Governance & Risk Management , Incident & Breach Response , Managed Detection & Response (MDR)
Yahoo Takes Second Swing at Data Breach Settlement$117.5 Million Settlement Would Be Largest Ever for a Data Breach, Plaintiffs Say
Yahoo is hoping a revamped proposed breach-related settlement will pass muster with a federal judge who rejected the first one for myriad reasons, including high attorney fees and a lack of transparency.
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The revamped settlement, totaling $117.5 million, was filed on Tuesday in U.S. District Court in San Jose. U.S. District Judge Lucy Koh, who oversees the case, must approve the proposal.
Describing the settlement, the plaintiffs' attorneys write that it provides "the biggest common fund ever obtained in a data breach case," comparing it to a slightly smaller settlement reached after health insurer Anthem's massive breach.
"This settlement provides a fair and just mechanism for relief to the class," according to a memorandum supporting the proposed settlement. "It is certain and provides long overdue monetary and non-monetary compensation."
Yahoo, which was acquired by Verizon in 2016, experienced a series of devastating breaches between 2012 and 2014 that came to light years later. The intrusions compromised virtually all Yahoo accounts and marked one of the most comprehensive breaches on record (see: Yahoo Breach Alert: 1 Billion Accounts at Risk).
Yahoo's travails have also served as a warning for companies involved in mergers and acquisitions. The disclosure of the first breach forced Yahoo to discount its sale price during acquisition negotiations by $350 million to $4.48 billion. The deal finally closed in June 2016. Verizon and Yahoo later struck an internal agreement over how to bear the breach clean-up costs (see: Breach Repercussions: Yahoo Reports Verizon Deal Delay).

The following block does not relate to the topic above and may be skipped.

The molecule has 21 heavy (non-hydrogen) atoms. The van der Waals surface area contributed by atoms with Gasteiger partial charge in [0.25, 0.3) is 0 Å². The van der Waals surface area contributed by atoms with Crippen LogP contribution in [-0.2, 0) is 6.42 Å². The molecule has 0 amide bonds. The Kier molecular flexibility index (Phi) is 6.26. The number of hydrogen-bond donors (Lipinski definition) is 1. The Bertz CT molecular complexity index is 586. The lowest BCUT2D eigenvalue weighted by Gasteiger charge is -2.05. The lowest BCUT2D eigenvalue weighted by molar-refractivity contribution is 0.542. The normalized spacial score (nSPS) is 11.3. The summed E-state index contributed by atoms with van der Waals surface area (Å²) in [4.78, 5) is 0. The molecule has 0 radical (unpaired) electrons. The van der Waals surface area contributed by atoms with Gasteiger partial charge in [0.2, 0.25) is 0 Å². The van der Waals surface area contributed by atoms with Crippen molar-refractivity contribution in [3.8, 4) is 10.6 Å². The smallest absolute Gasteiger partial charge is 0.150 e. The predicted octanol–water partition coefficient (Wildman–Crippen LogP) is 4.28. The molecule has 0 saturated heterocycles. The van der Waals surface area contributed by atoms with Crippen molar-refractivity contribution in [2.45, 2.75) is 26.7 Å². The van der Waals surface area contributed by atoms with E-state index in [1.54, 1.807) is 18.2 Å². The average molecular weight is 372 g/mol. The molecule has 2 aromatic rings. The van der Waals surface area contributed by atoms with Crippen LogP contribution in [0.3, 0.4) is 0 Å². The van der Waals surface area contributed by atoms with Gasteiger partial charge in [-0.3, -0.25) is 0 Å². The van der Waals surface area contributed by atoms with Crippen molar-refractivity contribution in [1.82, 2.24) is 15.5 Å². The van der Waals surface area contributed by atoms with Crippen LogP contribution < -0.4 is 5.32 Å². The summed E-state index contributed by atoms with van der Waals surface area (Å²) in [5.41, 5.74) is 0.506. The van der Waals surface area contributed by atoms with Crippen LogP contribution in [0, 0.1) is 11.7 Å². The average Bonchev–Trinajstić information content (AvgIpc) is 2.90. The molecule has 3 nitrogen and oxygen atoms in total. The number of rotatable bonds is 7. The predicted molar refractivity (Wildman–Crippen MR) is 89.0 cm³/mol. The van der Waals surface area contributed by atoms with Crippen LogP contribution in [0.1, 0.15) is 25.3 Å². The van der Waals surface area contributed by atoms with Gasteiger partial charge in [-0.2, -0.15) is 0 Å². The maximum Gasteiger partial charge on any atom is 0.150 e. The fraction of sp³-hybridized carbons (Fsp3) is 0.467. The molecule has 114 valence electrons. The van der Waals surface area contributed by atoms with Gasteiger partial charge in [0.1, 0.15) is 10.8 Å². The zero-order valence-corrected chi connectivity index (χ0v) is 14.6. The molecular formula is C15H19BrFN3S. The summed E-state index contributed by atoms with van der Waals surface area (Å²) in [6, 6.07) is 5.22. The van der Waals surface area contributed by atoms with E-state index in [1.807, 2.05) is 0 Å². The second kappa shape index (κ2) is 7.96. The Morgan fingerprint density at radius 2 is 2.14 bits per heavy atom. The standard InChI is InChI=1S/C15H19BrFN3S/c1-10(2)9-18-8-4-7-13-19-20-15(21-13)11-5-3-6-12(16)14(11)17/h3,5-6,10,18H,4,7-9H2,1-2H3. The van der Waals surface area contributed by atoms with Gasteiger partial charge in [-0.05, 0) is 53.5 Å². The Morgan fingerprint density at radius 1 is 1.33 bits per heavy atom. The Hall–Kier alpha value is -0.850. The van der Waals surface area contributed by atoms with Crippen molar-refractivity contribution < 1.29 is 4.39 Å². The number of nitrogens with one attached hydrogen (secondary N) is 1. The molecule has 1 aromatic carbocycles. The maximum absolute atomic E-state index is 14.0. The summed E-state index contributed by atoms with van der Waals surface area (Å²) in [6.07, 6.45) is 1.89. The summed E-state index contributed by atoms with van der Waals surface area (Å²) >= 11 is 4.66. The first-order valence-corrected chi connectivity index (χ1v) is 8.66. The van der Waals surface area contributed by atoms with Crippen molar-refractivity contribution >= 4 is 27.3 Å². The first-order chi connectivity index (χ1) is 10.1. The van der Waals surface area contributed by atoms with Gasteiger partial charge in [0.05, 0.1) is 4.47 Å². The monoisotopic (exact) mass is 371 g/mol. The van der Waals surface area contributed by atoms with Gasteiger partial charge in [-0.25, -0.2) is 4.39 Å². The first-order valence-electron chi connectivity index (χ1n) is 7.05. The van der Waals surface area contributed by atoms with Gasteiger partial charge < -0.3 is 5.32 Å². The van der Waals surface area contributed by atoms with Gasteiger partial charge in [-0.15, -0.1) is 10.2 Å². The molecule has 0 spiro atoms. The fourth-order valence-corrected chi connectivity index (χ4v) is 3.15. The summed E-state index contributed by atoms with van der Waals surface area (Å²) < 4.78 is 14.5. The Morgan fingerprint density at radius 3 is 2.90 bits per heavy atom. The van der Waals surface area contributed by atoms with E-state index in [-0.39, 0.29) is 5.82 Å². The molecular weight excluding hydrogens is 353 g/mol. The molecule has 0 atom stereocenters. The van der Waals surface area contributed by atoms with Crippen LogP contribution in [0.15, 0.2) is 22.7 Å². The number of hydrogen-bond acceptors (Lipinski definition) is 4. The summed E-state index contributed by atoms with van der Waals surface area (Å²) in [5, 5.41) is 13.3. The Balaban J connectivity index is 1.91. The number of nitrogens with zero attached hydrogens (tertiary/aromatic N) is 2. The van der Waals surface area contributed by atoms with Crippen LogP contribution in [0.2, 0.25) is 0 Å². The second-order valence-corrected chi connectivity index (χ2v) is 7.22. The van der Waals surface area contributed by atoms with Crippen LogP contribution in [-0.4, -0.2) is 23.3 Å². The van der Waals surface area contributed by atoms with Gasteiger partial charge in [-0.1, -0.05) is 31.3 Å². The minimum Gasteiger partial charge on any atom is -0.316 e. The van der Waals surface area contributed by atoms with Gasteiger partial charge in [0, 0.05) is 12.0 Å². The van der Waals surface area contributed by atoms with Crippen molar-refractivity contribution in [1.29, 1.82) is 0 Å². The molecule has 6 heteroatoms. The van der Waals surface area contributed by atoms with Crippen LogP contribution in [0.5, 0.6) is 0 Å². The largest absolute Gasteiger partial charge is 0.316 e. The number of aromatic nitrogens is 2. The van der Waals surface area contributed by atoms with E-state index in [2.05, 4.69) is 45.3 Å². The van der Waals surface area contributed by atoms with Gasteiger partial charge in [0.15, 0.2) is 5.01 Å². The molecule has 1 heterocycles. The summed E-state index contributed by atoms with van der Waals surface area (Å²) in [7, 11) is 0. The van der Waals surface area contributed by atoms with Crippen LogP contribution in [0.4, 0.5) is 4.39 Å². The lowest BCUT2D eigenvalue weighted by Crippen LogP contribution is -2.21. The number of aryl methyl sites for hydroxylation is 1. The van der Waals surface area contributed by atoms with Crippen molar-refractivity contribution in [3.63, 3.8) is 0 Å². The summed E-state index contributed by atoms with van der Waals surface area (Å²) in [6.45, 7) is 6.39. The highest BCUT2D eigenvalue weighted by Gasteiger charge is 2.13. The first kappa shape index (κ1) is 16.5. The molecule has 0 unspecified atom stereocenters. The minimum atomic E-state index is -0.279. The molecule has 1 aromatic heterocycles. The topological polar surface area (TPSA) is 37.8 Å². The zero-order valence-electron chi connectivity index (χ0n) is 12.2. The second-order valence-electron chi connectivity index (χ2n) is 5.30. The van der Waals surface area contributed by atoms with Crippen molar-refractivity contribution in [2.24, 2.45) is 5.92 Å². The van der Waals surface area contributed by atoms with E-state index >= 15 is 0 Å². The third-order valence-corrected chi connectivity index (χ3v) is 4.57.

Compensation, Credit Monitoring
In January, Koh rejected the first proposed settlement, which included about $50 million for breach victims. She highlighted six key points as to why the proposal was inadequate, which have now been addressed (see: Yahoo's Proposed Data Breach Lawsuit Settlement: Rejected).
Many of the terms haven't changed. Victims will receive credit monitoring for at least two years. That offer, which will be provided by AllClear ID, will be open to all in the settlement class at an estimated cost of $24 million.
As a result of Koh's criticism the first time around, an estimate of the number of victims was determined: 194 million, covering some 896 million accounts. The settlement class comprises users in the U.S. and Israel.
As in the first proposed agreement, some individuals may be eligible for cash payments as reimbursement for out-of-pocket remediation costs related to the breach. Individuals can claim up to $25,000 as long as those costs can be traced directly to the breaches.
Payments to those who already have credit monitoring are capped at $100. If the settlement fund isn't entirely used, the cash payments could rise to as much as $358.
To perhaps make the agreement look more positive, attorneys included a graph comparing the proposed settlement with Anthem's, which had a $115 million common fund (see: Judge Approves Final $115 Million Anthem Settlement).
Administration costs have been limited to $6 million. Attorneys' fees are limited at $30 million plus $2.5 million in expenses, down from $35 million.
Koh had also criticized Yahoo for not committing to improvements in its information security practices. This time around, Yahoo - which is part of Verizon's Oath division - outlined how it plans to improve.
"As part of the amended settlement, Oath will maintain an information security budget of more than $300 million over the next four years and a team headcount of 200; amounts for that are at least four times and three times greater, respectively, than Yahoo maintained prior to this case," the memorandum reads.
Oath will also make other improvements, such as encrypting user database backup files, using enhanced intrusion detection tools and implementing NIST's Cybersecurity Framework. It will also maintain event logs for three years, which the memorandum says is two years longer than the industry standard. And it is now using a system incident and event management, or SIEM, system.
"Defendants have obtained enhanced intrusion and anomaly detection tools - industry standard tools that were lacking during the period of the breaches," according to the memorandum.